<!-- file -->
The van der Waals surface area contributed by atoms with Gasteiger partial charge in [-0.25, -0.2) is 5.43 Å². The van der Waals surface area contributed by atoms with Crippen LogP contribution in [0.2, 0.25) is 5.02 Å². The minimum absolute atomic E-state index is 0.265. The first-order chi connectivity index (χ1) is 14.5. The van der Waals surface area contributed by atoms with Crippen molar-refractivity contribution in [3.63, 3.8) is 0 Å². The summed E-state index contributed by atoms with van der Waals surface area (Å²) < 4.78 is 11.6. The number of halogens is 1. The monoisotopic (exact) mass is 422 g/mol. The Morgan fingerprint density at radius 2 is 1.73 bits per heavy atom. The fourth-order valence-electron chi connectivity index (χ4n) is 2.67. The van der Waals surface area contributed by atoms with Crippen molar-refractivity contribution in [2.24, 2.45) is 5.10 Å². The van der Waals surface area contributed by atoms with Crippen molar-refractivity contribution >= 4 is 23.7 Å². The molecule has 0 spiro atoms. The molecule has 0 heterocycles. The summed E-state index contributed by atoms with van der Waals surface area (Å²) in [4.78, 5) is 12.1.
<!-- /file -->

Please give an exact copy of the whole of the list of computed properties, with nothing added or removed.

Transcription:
The van der Waals surface area contributed by atoms with Gasteiger partial charge in [-0.25, -0.2) is 5.43 Å². The van der Waals surface area contributed by atoms with Crippen LogP contribution in [0.2, 0.25) is 5.02 Å². The minimum absolute atomic E-state index is 0.265. The first-order chi connectivity index (χ1) is 14.5. The van der Waals surface area contributed by atoms with Crippen molar-refractivity contribution in [3.63, 3.8) is 0 Å². The summed E-state index contributed by atoms with van der Waals surface area (Å²) < 4.78 is 11.6. The number of halogens is 1. The monoisotopic (exact) mass is 422 g/mol. The Morgan fingerprint density at radius 2 is 1.73 bits per heavy atom. The fourth-order valence-electron chi connectivity index (χ4n) is 2.67. The van der Waals surface area contributed by atoms with Crippen molar-refractivity contribution in [2.24, 2.45) is 5.10 Å². The van der Waals surface area contributed by atoms with Crippen molar-refractivity contribution >= 4 is 23.7 Å². The molecule has 0 spiro atoms. The molecule has 0 heterocycles. The summed E-state index contributed by atoms with van der Waals surface area (Å²) in [4.78, 5) is 12.1.